The Austin Bunionectomy is a common procedure done to correct a bunion deformity. The first step of this procedure is to remove the “bump” or excessive bone from the side of the first metatarsal head. The next step is to perform a “V-shaped” cut, called an osteotomy, through the metatarsal head to re position the bone. The head of the metatarsal is shifted toward the second toe, thereby reducing the bunion deformity and straightening the big toe. The V-shaped cut adds a level of stability to help support healing. Because the bone is cut and re positioned, it is necessary to fixate the osteotomy. There are various forms of internal fixation available, but today most foot surgeons prefer to use stainless steel screws. The screws are typically left in the bone permanently unless they become painful or cause irritation. Bunion surgery is typically performed at the hospital under a twilight or general anesthesia.
What to expect with your surgery
The day of the surgery
Your podiatric surgeon will visit with you and answer any additional questions you may have prior to your surgery. You will also meet with the anesthesiologist to discuss what type of anesthesia you will have for the surgery. A nurse will typically start an IV, so the anesthesiologist can administer any necessary medication during the procedure. If this is the only procedure being done on your foot, the surgery takes approximately 1 hour. Your doctor will numb your foot before and/or after the surgery and will give you a prescription for a pain-relieving medication. You will also be given detailed instructions on how to care for your foot.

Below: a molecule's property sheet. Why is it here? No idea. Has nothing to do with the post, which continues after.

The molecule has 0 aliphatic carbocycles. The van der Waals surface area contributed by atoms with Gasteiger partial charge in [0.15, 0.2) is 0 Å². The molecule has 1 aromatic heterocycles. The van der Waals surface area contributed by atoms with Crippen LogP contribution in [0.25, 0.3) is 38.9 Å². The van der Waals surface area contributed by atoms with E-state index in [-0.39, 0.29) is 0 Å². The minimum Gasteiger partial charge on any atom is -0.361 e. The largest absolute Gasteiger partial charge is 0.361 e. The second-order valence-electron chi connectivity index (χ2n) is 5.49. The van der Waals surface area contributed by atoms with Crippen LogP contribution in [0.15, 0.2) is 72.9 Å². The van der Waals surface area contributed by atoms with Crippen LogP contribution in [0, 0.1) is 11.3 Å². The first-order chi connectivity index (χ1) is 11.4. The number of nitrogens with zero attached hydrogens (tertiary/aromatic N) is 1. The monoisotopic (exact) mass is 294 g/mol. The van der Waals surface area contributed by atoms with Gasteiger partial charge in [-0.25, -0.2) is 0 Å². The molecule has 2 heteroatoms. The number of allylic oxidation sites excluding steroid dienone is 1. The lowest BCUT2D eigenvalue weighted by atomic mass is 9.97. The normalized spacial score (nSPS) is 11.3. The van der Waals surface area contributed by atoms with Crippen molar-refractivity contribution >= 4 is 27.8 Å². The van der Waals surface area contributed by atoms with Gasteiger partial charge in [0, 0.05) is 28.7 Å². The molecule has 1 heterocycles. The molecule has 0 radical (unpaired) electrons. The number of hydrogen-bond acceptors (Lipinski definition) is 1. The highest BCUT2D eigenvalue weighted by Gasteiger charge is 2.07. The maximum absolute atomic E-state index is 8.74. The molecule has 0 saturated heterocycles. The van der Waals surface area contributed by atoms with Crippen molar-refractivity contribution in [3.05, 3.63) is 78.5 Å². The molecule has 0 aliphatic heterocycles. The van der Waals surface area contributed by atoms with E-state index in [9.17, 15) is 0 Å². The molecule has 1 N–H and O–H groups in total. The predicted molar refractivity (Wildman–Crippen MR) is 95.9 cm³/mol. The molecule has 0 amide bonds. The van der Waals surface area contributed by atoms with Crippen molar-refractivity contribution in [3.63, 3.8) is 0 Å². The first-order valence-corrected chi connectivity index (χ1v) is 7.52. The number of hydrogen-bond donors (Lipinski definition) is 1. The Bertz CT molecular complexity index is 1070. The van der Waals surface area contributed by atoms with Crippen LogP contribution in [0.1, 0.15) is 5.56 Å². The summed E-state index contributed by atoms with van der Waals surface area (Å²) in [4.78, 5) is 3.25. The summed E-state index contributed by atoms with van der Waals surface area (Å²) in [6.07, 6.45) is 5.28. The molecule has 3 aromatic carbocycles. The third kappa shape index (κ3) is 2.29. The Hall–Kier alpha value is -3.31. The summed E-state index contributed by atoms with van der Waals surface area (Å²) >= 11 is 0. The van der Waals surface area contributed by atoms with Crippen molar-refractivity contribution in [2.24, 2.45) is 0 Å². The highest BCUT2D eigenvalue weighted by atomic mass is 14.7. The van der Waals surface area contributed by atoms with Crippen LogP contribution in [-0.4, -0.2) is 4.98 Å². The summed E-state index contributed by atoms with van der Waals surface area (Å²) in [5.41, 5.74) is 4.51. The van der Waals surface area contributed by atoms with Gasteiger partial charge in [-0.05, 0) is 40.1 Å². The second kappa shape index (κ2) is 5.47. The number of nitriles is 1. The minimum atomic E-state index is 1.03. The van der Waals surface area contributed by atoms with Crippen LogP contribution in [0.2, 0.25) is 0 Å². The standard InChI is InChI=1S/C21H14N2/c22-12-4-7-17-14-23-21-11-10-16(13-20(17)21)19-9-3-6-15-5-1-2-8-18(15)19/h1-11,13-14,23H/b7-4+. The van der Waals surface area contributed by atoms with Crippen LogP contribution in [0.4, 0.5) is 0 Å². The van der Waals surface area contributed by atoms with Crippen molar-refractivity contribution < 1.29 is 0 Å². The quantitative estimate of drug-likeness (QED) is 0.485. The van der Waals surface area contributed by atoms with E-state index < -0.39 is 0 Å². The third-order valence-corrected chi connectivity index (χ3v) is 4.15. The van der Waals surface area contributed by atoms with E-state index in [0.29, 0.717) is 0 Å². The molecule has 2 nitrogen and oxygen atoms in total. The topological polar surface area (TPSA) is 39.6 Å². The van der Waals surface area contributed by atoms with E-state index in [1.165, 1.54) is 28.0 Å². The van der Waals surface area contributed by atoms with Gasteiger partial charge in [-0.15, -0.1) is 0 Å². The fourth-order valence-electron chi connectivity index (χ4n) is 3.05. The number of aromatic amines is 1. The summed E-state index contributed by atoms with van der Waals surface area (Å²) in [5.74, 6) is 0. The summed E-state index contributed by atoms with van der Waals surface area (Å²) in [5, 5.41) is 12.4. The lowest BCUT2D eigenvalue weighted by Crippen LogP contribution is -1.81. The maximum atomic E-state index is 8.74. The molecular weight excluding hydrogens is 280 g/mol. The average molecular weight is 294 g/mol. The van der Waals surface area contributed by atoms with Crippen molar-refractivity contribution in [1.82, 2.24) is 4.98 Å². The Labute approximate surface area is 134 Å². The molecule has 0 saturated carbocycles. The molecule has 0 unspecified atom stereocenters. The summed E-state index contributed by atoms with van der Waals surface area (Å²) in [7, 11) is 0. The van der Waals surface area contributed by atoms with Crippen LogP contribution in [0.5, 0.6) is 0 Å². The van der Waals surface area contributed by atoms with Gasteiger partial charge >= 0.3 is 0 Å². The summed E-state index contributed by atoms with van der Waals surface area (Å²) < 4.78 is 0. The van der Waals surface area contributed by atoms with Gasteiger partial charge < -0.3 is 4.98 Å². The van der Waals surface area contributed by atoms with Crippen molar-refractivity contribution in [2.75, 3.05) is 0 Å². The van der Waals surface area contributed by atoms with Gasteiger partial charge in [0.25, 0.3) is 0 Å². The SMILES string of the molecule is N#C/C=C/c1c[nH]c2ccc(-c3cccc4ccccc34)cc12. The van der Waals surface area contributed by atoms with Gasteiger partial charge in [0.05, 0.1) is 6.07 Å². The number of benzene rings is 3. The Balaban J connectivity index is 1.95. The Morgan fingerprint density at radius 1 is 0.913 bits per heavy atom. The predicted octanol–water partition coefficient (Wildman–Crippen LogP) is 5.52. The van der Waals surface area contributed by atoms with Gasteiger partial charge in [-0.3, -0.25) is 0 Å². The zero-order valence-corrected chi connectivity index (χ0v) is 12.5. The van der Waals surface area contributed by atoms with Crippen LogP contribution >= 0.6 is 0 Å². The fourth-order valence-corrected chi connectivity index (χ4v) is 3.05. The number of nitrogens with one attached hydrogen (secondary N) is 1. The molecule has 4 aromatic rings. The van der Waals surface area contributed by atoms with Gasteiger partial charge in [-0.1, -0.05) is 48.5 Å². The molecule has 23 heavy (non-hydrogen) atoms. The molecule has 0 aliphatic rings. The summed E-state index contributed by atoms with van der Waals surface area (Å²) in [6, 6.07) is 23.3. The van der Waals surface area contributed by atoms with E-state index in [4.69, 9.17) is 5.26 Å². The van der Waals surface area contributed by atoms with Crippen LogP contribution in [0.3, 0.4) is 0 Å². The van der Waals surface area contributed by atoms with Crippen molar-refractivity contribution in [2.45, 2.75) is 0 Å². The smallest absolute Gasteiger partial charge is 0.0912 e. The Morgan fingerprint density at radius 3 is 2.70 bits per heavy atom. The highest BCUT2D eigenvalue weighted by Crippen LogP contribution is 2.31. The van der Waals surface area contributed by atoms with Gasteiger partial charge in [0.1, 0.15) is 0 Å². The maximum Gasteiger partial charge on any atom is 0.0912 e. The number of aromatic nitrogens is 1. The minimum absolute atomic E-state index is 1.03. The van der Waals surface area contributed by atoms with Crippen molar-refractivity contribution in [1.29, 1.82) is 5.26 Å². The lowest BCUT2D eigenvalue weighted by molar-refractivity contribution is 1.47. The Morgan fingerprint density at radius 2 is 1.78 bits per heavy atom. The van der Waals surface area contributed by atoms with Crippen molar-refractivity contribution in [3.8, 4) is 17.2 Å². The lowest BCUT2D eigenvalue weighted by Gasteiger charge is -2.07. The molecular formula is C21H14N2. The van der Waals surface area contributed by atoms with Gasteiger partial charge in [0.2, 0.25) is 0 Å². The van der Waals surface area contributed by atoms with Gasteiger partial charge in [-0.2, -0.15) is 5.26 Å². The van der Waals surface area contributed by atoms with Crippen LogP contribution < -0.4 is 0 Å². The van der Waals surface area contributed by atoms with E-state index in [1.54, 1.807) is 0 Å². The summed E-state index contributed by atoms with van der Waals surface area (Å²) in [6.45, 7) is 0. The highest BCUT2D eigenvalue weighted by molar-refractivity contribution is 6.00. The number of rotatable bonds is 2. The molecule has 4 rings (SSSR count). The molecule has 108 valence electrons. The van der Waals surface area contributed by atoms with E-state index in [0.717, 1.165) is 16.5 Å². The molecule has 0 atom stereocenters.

Most of the pain and inflammation from the surgery will be during week 1. It is very important to wear your surgical shoe at all times and to elevate and rest your foot as much as possible. You will leave your bandages on your foot and you should not get your foot wet. When you return to the office for your first appointment, your doctor will take x-rays and change the dressing. Sutures are not typically taken out at this point.
There is usually less pain and inflammation during this week. You will continue to wear your surgical shoe and keep your foot dry. Activity may generally be increased slightly depending on how much inflammation is present. At the second week appointment, your doctor will usually take out your sutures and you will likely be able to get your foot wet again.
You will continue to wear an ace wrap, a foam spacer (between your first and second toes) and a surgical shoe during this time. Activity can usually be increased slightly to tolerance.
Your doctor will usually take an x-ray at this time to ensure that the bone is healing normally. If things are progressing as expected, many people may get back into a walking shoe at week 4. Bone healing will continue throughout the next month.
Week 8 and longer
Most of the bone healing is usually done at week 8. Your body will continue to “remodel” the bone where the osteotomy was performed. Although the majority of patients may begin to get back to their regular activities at this point, some may have swelling and/or pain that may persist longer. Activity should be increased as tolerated.